River Manifold in Derbyshire and the Peak District
See also Manifold Trail
Manifold Valley Agricultural Show on Saturday 9th August 2014 at The Arbour, Castern Hall, Ilam. Leave Ilam village going uphill towards Stanshope. Showground is approx 1.5 miles on the left.
The river Manifold, as with the river Dove, rises under the dark shadow of Axe Edge, just to the south of Buxton and flows out of the gritstone moors in a deeply incised valley, keeping close to the Dove as far as Longnor.
Past Longnor the two valleys assume very different charaxters. The Dove valley continues to cut through spectacular hills, whilst the Manifold valley flattens out quite considerably offering more distant views across fields, often with hedges rather than dry stone walls.
Bridge over the Manifold
Passing through Hulme End, Ecton Hill lies ahead heralding the start of the limestone and the more attractive part of the valley. On the western bank are the villages of Warslow, Butterton and Grindon. At Ecton are the remains of an old copper mine. The Duke of Devonshire had holdings here in the 18th century, which extracted enough copper to pay for the Cresent at Buxton with merely a year's profit as well as finance ongoing additions to his house at Chatsworth. Mining for copper ended around 1840.
The River Manifold disappears underground, except in very wet weather, when it reaches Wetton Mill and does not reappear until it reaches the grounds of Ilam Hall. The Manifold's only tributary the river Hamps also flows underground through a series of caves and subterranean passages.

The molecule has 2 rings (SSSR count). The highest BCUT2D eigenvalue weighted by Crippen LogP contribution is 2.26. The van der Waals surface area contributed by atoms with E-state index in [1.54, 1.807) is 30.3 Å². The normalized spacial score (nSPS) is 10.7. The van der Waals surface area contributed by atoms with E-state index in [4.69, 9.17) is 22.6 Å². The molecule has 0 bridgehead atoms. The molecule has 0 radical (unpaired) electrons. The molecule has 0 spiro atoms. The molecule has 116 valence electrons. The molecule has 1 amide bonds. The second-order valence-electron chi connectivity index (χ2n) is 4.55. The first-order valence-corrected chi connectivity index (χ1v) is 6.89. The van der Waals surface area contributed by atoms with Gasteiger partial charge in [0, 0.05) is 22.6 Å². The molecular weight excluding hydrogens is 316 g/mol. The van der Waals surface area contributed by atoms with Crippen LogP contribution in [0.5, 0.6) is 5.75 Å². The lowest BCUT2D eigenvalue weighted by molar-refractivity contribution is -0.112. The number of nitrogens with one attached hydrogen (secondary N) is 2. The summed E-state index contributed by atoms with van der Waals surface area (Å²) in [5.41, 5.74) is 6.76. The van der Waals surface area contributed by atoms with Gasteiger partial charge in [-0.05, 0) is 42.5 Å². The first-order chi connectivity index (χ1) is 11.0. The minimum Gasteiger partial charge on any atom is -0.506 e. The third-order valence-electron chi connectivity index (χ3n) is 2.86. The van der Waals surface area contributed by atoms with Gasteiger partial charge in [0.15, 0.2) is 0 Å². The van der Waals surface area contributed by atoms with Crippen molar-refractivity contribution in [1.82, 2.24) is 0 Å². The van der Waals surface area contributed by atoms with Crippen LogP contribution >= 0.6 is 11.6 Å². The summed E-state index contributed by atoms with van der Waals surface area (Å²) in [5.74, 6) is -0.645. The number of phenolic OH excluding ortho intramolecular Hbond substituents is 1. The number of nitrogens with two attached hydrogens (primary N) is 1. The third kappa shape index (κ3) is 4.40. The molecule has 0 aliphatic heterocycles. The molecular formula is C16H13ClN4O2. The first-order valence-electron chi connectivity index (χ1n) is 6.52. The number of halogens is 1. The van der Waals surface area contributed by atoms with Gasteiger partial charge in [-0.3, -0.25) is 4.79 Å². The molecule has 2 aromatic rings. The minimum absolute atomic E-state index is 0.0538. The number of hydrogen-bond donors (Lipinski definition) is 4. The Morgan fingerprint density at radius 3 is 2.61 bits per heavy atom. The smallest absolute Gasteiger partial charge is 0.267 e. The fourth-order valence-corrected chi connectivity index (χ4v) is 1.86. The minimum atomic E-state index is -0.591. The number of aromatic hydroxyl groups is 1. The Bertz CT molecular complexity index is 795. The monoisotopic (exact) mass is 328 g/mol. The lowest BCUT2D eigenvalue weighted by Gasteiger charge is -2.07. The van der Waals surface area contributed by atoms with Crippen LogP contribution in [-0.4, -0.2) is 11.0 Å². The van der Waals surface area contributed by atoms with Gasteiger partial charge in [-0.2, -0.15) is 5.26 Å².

Wetton Mill is a focal point for visitors to the Manifold valley. The mill house itself is 16th century and used as a corn mill until 1857. It is owned by the National Trust and there is a tea room and a shop. The handsome bridge here was built by the Duke of Devonshire in 1807 for packhorses carrying the copper from Ecton mine.
South of Wetton, a lane leads down to the Manifold Valley and Weags Bridge, a small bridge and car parking area with a nature reserve on it's western bank. This is the closest you can get by car to the dramatic limestone cliff known as Beeston Tor, a popular haunt of climbers.
There are several caves in the area. St Bertram's Cave at the lower end of Beeston Tor was excavated in the 1920's and 30's, showing the site to have been occupied from iron age to relatively recent times. Saxon coins and jewellery were found here. Thor's cave gapes darkly from an outcrop of grey limestone almost 300 feet above the river bed. Past exploration of Thor's cave have found evidence of occupation from the iron and bronze ages and finds have included the bones of three species of bear, bison, cave lion and rhinocerous.
The Manifold eventually meets the river Dove at Ilam and continues as the Dove, forming much of the boundary between Staffordshire and Derbyshire.
In 1902, a light railway was built which ran from Hulme End to Waterhouses and closed in 1934. The Staffordshire County Council reconditioned the trackway into an eight mile footpath, making the manifold valley easily accessible for walkers and cyclists.
Information on the Manifold Trail at Manifold Trail
Derwent Valley Reservoirs